References

Supplementary materials

Footnotes

  • Handling editor Josef S Smolen

  • Twitter @ProftDr, @MProtopopov

  • Presented at Data from this study were presented in part as an oral presentation at the European Alliance of Associations for Rheumatology in June 2022, at the German Congress of Rheumatology in August 2022, at the 13. International Congress on Spondyloarthritides in September 2022 and at the American College of Rheumatology 2022 Convergence in November 2022. This report was previously published in abstract form in Annals of the Rheumatic Diseases (Proft F, Muche B, Rios Rodriguez V, et al. OP0018; COmparison of the effect of treatment with NSAIDs added to anti-TNF therapy versus anti-TNF therapy alone on progression of structural damage in the spine over two years in patients with ankyLosing spondylitis (CONSUL) – an open-label, randomized controlled, multicenter trial; Annals of the Rheumatic Diseases 2022;81:11.), in Arthritis & Rheumatology (Proft F, Muche B, Rios-Rodriguez v, Torgutalp M, Protopopov M, Listing J, Verba M, Brandt-Juergens J, Kiltz U, Sieburg M, Jacki S, Sieper J, Poddubnyy D. COmparison of the effect of treatment with NSAIDs added to anti-TNF therapy versus anti-TNF therapy alone on progression of structural damage in the spine over two years in patients with ankyLosing spondylitis (CONSUL): an open-label, randomized controlled, multicenter trial [abstract]. Arthritis Rheumatol. 2022; 74 (suppl 9).) and in the abstract books of the German Rheumatology Congress: (https://www.egms.de/static/en/meetings/dgrh2022/22dgrh188.shtml) and the 13th International SpA Conference: (https://spa-congress.org/sites/default/files/AbstractsSpAGhentinClinicalandExperimentalRheumatology.pdf).

  • Contributors DP and JS conceived the study. FP, BM, VRR and DP designed the study protocol. JL and DP developed the statistical analysis plan. FP and BM oversaw study coordination. FP, BM, VRR, MP, JR, HH, LS, A-KW, JB-J, UK, MS and SJ participated as study physicians. MT, MV, JL and DP executed the statistical evaluations. FP drafted the initial manuscript, with all authors contributing to its critical review, refinement and final approval. DP acts as the guarantor of this work.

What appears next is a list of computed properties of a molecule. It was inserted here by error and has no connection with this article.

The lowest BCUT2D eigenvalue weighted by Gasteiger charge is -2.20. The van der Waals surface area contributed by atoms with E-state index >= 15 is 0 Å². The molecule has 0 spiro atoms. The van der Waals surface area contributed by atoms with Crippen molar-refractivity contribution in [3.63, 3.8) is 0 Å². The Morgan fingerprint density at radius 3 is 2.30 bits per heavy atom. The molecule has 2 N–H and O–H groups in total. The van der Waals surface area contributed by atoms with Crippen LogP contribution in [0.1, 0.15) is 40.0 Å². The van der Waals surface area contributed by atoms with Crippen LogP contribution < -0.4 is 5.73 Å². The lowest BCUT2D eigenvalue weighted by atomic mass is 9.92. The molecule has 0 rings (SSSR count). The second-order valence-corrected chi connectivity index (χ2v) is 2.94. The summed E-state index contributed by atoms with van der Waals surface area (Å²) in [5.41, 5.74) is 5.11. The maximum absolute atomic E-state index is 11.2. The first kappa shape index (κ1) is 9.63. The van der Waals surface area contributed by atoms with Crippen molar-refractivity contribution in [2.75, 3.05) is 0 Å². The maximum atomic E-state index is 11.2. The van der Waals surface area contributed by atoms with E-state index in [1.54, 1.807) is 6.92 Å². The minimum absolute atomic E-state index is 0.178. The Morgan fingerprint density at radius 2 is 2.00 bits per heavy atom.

• Funding This work was funded by the German Federal Ministry of Education and Research (BMBF), grant number: 01KG1603. Study drug (golimumab) was provided free of charge from MSD.

  • Competing interests FP reports grants and personal fees from Novartis, Eli Lilly and UCB and personal fees from AbbVie, AMGEN, BMS, Celgene, Janssen, Hexal, Medscape, MSD, Pfizer and Roche outside the presented work. MT reports grants and personal fees from Abbvie and UCB. BM reports personal fees from Alexion, Amgen, Galapagos Biopharma, Novartis, Stadapharm and UCB outside the presented work. VRR, JL, LS, AKW, MV, JBJ, MS and SJ: nothing to disclose. MP: reports consulting fees from Novartis and support for attending meetings and/or travel from Janssen, UCB Pharma, Abbvie and Pfizer outside the presented work. JR: reports financial support for attending meetings and/or travel from Abbvie, Novartis, UCB and Janssen outside the presented work. HH: reports personal fees from Novartis, Abbvie, Janssen, Pfizer, Roche, Novartis and UCB and grants and personal fees from SOBI outside the presented work. UK: reports grant and research support and consultancy fees from AbbVie, Amgen, Biocad, Biogen, Chugai, Eli Lilly, Fresenius, Gilead, Grünenthal, GSK, Janssen, MSD, Novartis, Pfizer, Roche and UCB. JS: reports personal fees from AbbVie, Merck, Novartis, UCB and UpToDate outside the presented work. DP: reports grants and personal fees from AbbVie, Eli Lilly, MSD, Novartis and Pfizer, and personal fees from AbbVie, Biocad, Bristol-Myers Squibb, Canon, DKSH, Eli Lilly, Janssen, Moonlake, MSD, Medscape, Novartis, Peervoice, Pfizer and UCB outside the presented work.

  • Patient and public involvement Patients and/or the public were not involved in the design, or conduct, or reporting, or dissemination plans of this research.

  • Provenance and peer review Not commissioned; externally peer reviewed.

  • Supplemental material This content has been supplied by the author(s). It has not been vetted by BMJ Publishing Group Limited (BMJ) and may not have been peer-reviewed. Any opinions or recommendations discussed are solely those of the author(s) and are not endorsed by BMJ. BMJ disclaims all liability and responsibility arising from any reliance placed on the content. Where the content includes any translated material, BMJ does not warrant the accuracy and reliability of the translations (including but not limited to local regulations, clinical guidelines, terminology, drug names and drug dosages), and is not responsible for any error and/or omissions arising from translation and adaptation or otherwise.